Just be aware that convenience disappears if you have to lug all 20 pounds of the 31150 up any stairs, and a clunky design makes spot cleaning and storage a real chore. If you live in a one-story or don't mind the weight, this is the upright to buy.
Standard attachments, plus a dirt sensor
The Kenmore 31150 comes with a pretty standard repertoire of accessories. There's a crevice tool, a telescopic wand, and what Kenmore calls a Pet Handi-Mate—an attachment with thick bristles, great for pet hair and stair cleaning. Conveniently, all the attachments clip right onto the back of the vacuum. Combine these with the 33-foot long cord, and the user-friendly 31150 will easily clean most rooms without the need to unplug and replug at all.
Unfortunately, a few important convenience features have been omitted. The power cord, for example, doesn't automatically retract, and that Pet Handi-Mate—useful as it is—isn't motorized.
The dirt sensor is a extra that we didn't expect. A light illuminates when an onboard sensor detects your vacuum is still picking up dirt, so perfectionists can be sure they've cleaned the floor as thoroughly as possible. Or, here's another idea: Tell the kids that their vacuuming chores aren't done "until the light goes out."
Self-propelled means less back pain for you, sort of
One of the major drawbacks of uprights versus canisters is weight. A typical upright is much heavier and requires more push force to get the job done. The Kenmore 31150 moves forward on its own, meaning you expend almost no effort pushing this upright forward.
On the other hand, you might strain yourself moving furniture. The 31150's profile gives it poor clearance. This vacuum requires at least 4 vertical inches to sneak under the couch, and even then it can only reach in about 7 inches before abutting the rest of the body. You may also have issues using this vacuum on stairs. This model weighs a little over 20-pounds, so keep that in mind if you've got more than one level to clean. The strong self-propulsion also makes the unit difficult to pull backwards.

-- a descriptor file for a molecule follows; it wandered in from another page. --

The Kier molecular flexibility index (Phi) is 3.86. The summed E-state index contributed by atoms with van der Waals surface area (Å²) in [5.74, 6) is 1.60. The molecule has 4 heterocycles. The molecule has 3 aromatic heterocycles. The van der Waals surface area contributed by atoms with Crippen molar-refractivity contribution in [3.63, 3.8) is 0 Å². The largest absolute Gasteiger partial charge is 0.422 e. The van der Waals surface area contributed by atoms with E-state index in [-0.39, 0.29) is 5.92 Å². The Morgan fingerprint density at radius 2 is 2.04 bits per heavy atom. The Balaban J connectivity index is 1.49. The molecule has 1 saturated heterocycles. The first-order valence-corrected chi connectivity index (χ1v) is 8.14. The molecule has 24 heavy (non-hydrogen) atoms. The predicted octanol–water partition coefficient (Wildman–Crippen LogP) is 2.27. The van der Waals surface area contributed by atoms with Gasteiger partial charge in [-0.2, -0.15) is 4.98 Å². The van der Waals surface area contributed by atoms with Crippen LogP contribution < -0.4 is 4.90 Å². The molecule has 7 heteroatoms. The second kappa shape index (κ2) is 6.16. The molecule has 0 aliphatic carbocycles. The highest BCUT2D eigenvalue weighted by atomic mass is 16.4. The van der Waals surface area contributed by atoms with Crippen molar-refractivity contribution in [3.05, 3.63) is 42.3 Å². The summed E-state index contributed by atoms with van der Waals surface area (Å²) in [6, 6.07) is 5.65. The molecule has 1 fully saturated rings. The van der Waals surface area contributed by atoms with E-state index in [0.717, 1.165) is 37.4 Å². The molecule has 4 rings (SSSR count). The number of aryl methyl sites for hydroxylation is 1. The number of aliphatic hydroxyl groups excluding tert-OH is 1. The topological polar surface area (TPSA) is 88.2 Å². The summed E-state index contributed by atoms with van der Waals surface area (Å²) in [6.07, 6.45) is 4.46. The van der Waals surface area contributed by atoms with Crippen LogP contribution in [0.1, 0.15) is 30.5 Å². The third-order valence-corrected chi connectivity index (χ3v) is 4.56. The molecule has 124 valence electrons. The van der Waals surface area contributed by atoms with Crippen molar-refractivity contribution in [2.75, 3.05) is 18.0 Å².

While using the extension hose, we found the 31150 does have a tendency to tip over. Classification as an "upright" makes us think the Kenmore 31150 should, you know, stay upright. So just be aware of this design flaw if you're cleaning the Ancient Antiquities wing at your local museum.
Here's where this Elite lives up to its name.
This vacuum captured dirt like a magnet, especially large debris. We used rice and macaroni to simulate the aftermath of a messy eater, and the 31150 cleaned up the mess entirely.
In our dirt test, the Elite left our test carpet spotless within two passes. It didn't matter if we were vacuuming up against the wall or in the middle of the room—the 31150 performed equally well.
Shag carpet is difficult for any vacuum, but this Kenmore did well compared to its competitors. We calculate it will take about three passes to remove all the dirt out from a very thick carpet.
Other than the $300 MSRP, all this suction power does come at another price: The Kenmore 31150 is one of the loudest vacuums we've tested. If you have people living below you, they'll know when you're vacuuming. Midnight vacuumers, best consider a stealthier model.